The only thing that can defeat this powerful villain, is the combined force -- and friendship -- of Kirk and Spock. In the canon universe, it is Spock who dies to save the Enterprise. In Into Darkness, it is Kirk who goes into the warp core to face his own death.

This is not a blind, empty repetition of Star Trek lore, it is an outright assertion of the importance of the Kirk/Spock relationship, and its value in the face of villainy.

Those viewers who see Into Darkness as merely ripping-off the Wrath of Khan are missing the point entirely. Instead, the “mirror” scene of Into Darkness at the reactor core is a beautiful statement about Kirk and Spock’s connection in any reality. They will always be friends and they will always be willing to sacrifice themselves for their family: the Enterprise crew. Khan will never win, in any universe, because he lacks the special bond that Kirk and Spock share.

Quite frankly, we could not get to this vision of a friendship that spans universes without Abrams’ penchant for pastiche, without his willingness to appropriate sign-marks and symbols from Trek history and re-purpose them for today's audiences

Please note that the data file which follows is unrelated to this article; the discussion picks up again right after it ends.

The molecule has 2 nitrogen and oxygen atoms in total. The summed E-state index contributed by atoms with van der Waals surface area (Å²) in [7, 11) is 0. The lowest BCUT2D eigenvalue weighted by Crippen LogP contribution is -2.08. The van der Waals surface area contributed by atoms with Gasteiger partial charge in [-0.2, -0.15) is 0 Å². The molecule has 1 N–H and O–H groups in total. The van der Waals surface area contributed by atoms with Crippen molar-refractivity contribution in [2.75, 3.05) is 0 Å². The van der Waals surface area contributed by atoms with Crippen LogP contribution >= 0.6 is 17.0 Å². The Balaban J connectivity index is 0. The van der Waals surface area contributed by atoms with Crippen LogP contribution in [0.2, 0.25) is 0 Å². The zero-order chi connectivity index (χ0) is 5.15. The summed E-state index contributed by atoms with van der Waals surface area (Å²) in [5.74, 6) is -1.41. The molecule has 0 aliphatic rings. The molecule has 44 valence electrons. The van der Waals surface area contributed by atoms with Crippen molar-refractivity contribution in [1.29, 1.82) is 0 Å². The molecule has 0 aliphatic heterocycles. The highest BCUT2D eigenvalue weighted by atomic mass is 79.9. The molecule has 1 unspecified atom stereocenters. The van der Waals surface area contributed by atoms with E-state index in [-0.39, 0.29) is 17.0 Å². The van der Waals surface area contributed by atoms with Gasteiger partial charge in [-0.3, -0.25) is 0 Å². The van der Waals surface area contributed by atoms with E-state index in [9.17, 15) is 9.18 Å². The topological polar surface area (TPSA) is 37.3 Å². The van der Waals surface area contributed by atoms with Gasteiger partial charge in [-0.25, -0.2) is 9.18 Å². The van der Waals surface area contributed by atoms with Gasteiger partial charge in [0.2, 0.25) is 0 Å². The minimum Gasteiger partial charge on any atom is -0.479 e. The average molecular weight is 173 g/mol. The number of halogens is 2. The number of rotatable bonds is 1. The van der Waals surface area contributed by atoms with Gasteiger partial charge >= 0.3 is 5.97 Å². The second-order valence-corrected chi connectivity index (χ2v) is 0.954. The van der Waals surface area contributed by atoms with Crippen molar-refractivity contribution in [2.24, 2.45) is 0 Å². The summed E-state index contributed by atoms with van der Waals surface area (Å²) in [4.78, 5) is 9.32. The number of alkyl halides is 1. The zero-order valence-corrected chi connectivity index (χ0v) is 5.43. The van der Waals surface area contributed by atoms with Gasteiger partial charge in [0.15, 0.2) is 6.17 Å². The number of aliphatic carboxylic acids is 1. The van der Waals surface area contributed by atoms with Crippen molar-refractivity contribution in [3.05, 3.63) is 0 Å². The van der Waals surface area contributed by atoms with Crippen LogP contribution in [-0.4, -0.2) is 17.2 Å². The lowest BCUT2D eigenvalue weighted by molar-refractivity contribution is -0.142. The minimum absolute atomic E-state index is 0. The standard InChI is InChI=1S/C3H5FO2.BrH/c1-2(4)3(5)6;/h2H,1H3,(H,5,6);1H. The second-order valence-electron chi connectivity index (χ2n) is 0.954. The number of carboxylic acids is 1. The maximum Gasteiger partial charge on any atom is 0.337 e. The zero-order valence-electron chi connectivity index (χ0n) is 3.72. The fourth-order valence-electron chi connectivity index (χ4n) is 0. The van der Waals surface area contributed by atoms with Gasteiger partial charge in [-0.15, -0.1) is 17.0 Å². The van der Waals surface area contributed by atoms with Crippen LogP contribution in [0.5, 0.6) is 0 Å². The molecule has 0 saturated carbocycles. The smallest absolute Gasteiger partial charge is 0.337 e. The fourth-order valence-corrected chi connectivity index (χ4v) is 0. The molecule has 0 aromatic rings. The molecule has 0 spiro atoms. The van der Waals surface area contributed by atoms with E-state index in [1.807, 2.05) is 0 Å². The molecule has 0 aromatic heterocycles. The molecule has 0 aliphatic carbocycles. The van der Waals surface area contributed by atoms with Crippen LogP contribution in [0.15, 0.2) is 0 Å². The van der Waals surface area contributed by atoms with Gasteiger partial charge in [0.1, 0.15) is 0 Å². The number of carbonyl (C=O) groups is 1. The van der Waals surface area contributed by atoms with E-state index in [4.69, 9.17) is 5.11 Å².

The very thing that some Trekkers complain about as a weakness is, in fact, a strength of the film, and also of Abrams’ vision of Star Trek. He is not repeating what has happened before, he is revealing to us how, in the face of a “mirror” universe, some values such as friendship -- and Starfleet Regulations -- endure.
He makes a cogent criticism of the marketing and title of the film and acknowledges a number of other shortcomings as well. But his overall assessment fits well with my own views. YMMV